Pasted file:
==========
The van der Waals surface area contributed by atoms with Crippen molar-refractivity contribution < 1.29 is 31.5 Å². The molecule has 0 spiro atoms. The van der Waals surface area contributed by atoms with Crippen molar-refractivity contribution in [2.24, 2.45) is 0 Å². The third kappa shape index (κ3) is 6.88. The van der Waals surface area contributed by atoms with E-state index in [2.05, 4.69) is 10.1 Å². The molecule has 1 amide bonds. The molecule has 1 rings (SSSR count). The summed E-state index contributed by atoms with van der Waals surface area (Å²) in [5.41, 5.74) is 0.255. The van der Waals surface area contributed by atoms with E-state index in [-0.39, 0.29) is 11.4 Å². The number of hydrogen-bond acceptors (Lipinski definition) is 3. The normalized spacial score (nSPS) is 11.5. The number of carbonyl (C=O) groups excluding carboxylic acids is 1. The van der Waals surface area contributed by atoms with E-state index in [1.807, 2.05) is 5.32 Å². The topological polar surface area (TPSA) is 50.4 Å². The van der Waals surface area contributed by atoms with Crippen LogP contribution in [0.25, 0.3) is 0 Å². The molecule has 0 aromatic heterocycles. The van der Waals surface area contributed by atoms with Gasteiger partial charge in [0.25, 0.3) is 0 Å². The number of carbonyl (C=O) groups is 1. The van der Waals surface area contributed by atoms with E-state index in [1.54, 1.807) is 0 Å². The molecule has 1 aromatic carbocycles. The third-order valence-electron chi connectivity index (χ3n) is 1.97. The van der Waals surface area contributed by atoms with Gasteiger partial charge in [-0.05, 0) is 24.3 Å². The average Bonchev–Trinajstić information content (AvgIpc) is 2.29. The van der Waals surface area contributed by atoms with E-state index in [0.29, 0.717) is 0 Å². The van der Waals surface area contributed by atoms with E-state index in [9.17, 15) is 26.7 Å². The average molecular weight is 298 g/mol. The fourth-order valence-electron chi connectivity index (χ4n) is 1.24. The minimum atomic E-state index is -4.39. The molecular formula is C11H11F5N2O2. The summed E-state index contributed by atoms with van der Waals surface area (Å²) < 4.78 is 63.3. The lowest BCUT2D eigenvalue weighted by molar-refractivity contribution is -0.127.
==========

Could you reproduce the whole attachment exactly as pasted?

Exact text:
The van der Waals surface area contributed by atoms with Crippen molar-refractivity contribution < 1.29 is 31.5 Å². The molecule has 0 spiro atoms. The van der Waals surface area contributed by atoms with Crippen molar-refractivity contribution in [2.24, 2.45) is 0 Å². The third kappa shape index (κ3) is 6.88. The van der Waals surface area contributed by atoms with E-state index in [2.05, 4.69) is 10.1 Å². The molecule has 1 amide bonds. The molecule has 1 rings (SSSR count). The summed E-state index contributed by atoms with van der Waals surface area (Å²) in [5.41, 5.74) is 0.255. The van der Waals surface area contributed by atoms with E-state index in [-0.39, 0.29) is 11.4 Å². The number of hydrogen-bond acceptors (Lipinski definition) is 3. The normalized spacial score (nSPS) is 11.5. The number of carbonyl (C=O) groups excluding carboxylic acids is 1. The van der Waals surface area contributed by atoms with E-state index in [1.807, 2.05) is 5.32 Å². The topological polar surface area (TPSA) is 50.4 Å². The van der Waals surface area contributed by atoms with Crippen LogP contribution in [0.25, 0.3) is 0 Å². The molecule has 0 aromatic heterocycles. The van der Waals surface area contributed by atoms with Gasteiger partial charge in [0.25, 0.3) is 0 Å². The number of carbonyl (C=O) groups is 1. The van der Waals surface area contributed by atoms with E-state index in [1.54, 1.807) is 0 Å². The molecule has 1 aromatic carbocycles. The third-order valence-electron chi connectivity index (χ3n) is 1.97. The van der Waals surface area contributed by atoms with Gasteiger partial charge in [-0.05, 0) is 24.3 Å². The average Bonchev–Trinajstić information content (AvgIpc) is 2.29. The van der Waals surface area contributed by atoms with E-state index in [0.29, 0.717) is 0 Å². The van der Waals surface area contributed by atoms with E-state index in [9.17, 15) is 26.7 Å². The average molecular weight is 298 g/mol. The fourth-order valence-electron chi connectivity index (χ4n) is 1.24. The minimum atomic E-state index is -4.39. The molecular formula is C11H11F5N2O2. The summed E-state index contributed by atoms with van der Waals surface area (Å²) < 4.78 is 63.3. The lowest BCUT2D eigenvalue weighted by molar-refractivity contribution is -0.127.